But we are ready to abandon this decision to deploy the missiles in Kaliningrad if the new American administration, after analyzing the real usefulness of a system to respond to 'rogue states', decides to abandon its anti-missile system.Obama can expect pull in the other direction by the US Missile Defense Agency, whose outgoing Director Lt. Gen. Trey Obering argues missile defense technology may be farther along than the President-Elect believes (CNNPolitics.com):
We are ready to negotiate a 'zero option'. We are ready to reflect on a system of global security with the United States, the countries of the European Union and the Russian Federation.
Our testing has shown not only can we hit a bullet with a bullet, we can hit a spot on the bullet with a bullet. The technology has caught up. What we have discovered is, a lot of those folks that have not been in this administration seem to be dated in terms of the program. They are kind of calibrated back in the 2000 timeframe.Jeff Lindemyer links to two articles that offer a view of what Obama’s stance on missile defense was during the campaign at Nukes of Hazard.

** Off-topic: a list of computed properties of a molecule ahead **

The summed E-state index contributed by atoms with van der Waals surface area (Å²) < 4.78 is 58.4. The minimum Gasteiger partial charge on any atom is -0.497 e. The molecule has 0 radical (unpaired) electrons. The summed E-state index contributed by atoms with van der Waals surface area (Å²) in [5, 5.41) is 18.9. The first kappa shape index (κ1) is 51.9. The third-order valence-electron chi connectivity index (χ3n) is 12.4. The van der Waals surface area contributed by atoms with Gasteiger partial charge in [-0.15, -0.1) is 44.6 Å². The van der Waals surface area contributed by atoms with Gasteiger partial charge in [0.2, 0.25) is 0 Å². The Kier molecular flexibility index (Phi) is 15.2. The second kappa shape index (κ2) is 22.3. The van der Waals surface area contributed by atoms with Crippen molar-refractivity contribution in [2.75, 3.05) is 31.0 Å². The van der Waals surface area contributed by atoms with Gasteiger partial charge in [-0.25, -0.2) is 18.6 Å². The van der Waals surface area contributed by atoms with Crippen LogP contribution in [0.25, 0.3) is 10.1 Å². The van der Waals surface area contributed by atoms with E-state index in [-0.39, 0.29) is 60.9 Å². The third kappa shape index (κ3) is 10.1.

See also from Atlantic Review:
* Is Russia a Superpower? Cold War II?
* United States and Poland Agree on Missile Defense Deal
* Georgia Conflict Gives Boost to European Missile Defense Talks